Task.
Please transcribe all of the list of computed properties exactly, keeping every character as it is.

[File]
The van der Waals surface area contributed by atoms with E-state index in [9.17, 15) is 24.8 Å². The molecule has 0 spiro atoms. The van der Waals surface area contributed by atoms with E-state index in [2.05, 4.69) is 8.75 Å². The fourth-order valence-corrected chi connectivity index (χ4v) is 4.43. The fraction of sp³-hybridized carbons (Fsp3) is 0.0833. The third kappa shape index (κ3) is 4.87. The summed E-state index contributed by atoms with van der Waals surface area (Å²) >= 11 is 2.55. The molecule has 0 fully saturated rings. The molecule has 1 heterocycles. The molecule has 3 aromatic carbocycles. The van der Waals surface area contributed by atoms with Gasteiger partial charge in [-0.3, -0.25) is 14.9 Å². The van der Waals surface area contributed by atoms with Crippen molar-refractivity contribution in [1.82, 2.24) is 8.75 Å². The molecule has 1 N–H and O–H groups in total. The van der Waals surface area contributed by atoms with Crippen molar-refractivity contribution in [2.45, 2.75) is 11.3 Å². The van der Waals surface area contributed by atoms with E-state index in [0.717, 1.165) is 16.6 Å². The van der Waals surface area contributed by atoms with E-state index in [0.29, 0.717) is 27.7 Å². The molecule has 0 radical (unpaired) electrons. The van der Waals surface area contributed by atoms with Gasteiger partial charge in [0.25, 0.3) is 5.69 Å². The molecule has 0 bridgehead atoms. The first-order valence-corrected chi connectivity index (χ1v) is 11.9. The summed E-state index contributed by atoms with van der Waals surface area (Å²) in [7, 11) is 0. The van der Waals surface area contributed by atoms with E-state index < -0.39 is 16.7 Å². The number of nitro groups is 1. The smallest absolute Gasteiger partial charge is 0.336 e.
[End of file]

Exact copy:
The van der Waals surface area contributed by atoms with E-state index in [9.17, 15) is 24.8 Å². The molecule has 0 spiro atoms. The van der Waals surface area contributed by atoms with E-state index in [2.05, 4.69) is 8.75 Å². The fourth-order valence-corrected chi connectivity index (χ4v) is 4.43. The fraction of sp³-hybridized carbons (Fsp3) is 0.0833. The third kappa shape index (κ3) is 4.87. The summed E-state index contributed by atoms with van der Waals surface area (Å²) >= 11 is 2.55. The molecule has 0 fully saturated rings. The molecule has 1 heterocycles. The molecule has 3 aromatic carbocycles. The van der Waals surface area contributed by atoms with Gasteiger partial charge in [-0.3, -0.25) is 14.9 Å². The van der Waals surface area contributed by atoms with Crippen molar-refractivity contribution in [1.82, 2.24) is 8.75 Å². The molecule has 1 N–H and O–H groups in total. The van der Waals surface area contributed by atoms with Crippen molar-refractivity contribution in [2.45, 2.75) is 11.3 Å². The van der Waals surface area contributed by atoms with E-state index in [0.717, 1.165) is 16.6 Å². The van der Waals surface area contributed by atoms with E-state index in [0.29, 0.717) is 27.7 Å². The molecule has 0 radical (unpaired) electrons. The van der Waals surface area contributed by atoms with Gasteiger partial charge in [0.25, 0.3) is 5.69 Å². The molecule has 0 bridgehead atoms. The first-order valence-corrected chi connectivity index (χ1v) is 11.9. The summed E-state index contributed by atoms with van der Waals surface area (Å²) in [7, 11) is 0. The van der Waals surface area contributed by atoms with E-state index < -0.39 is 16.7 Å². The number of nitro groups is 1. The smallest absolute Gasteiger partial charge is 0.336 e.